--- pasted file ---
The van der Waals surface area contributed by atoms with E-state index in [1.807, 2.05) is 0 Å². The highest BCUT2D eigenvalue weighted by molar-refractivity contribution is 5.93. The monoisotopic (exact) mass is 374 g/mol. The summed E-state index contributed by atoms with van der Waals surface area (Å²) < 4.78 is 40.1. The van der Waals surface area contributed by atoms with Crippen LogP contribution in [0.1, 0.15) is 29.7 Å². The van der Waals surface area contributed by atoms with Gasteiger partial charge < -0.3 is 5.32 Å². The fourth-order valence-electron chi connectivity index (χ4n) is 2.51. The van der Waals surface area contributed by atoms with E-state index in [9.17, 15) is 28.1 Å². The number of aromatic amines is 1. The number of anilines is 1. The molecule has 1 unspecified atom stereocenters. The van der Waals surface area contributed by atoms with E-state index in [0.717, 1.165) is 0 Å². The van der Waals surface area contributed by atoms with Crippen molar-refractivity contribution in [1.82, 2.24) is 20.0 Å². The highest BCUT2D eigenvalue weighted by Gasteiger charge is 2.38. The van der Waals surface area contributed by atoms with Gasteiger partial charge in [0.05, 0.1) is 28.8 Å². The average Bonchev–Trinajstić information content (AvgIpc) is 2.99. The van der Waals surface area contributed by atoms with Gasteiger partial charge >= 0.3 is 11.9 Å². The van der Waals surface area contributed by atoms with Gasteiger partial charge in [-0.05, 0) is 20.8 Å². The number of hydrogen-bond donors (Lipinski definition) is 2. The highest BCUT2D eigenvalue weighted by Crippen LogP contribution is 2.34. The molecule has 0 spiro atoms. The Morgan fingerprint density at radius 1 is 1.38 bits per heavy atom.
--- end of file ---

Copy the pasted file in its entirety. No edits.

The van der Waals surface area contributed by atoms with E-state index in [1.807, 2.05) is 0 Å². The highest BCUT2D eigenvalue weighted by molar-refractivity contribution is 5.93. The monoisotopic (exact) mass is 374 g/mol. The summed E-state index contributed by atoms with van der Waals surface area (Å²) < 4.78 is 40.1. The van der Waals surface area contributed by atoms with Crippen LogP contribution in [0.1, 0.15) is 29.7 Å². The van der Waals surface area contributed by atoms with Gasteiger partial charge < -0.3 is 5.32 Å². The fourth-order valence-electron chi connectivity index (χ4n) is 2.51. The van der Waals surface area contributed by atoms with E-state index in [9.17, 15) is 28.1 Å². The number of aromatic amines is 1. The number of anilines is 1. The molecule has 1 unspecified atom stereocenters. The van der Waals surface area contributed by atoms with E-state index in [0.717, 1.165) is 0 Å². The van der Waals surface area contributed by atoms with Crippen molar-refractivity contribution in [1.82, 2.24) is 20.0 Å². The highest BCUT2D eigenvalue weighted by Gasteiger charge is 2.38. The van der Waals surface area contributed by atoms with Gasteiger partial charge in [0.05, 0.1) is 28.8 Å². The average Bonchev–Trinajstić information content (AvgIpc) is 2.99. The van der Waals surface area contributed by atoms with Gasteiger partial charge >= 0.3 is 11.9 Å². The van der Waals surface area contributed by atoms with Gasteiger partial charge in [-0.05, 0) is 20.8 Å². The number of hydrogen-bond donors (Lipinski definition) is 2. The highest BCUT2D eigenvalue weighted by Crippen LogP contribution is 2.34. The molecule has 0 spiro atoms. The Morgan fingerprint density at radius 1 is 1.38 bits per heavy atom.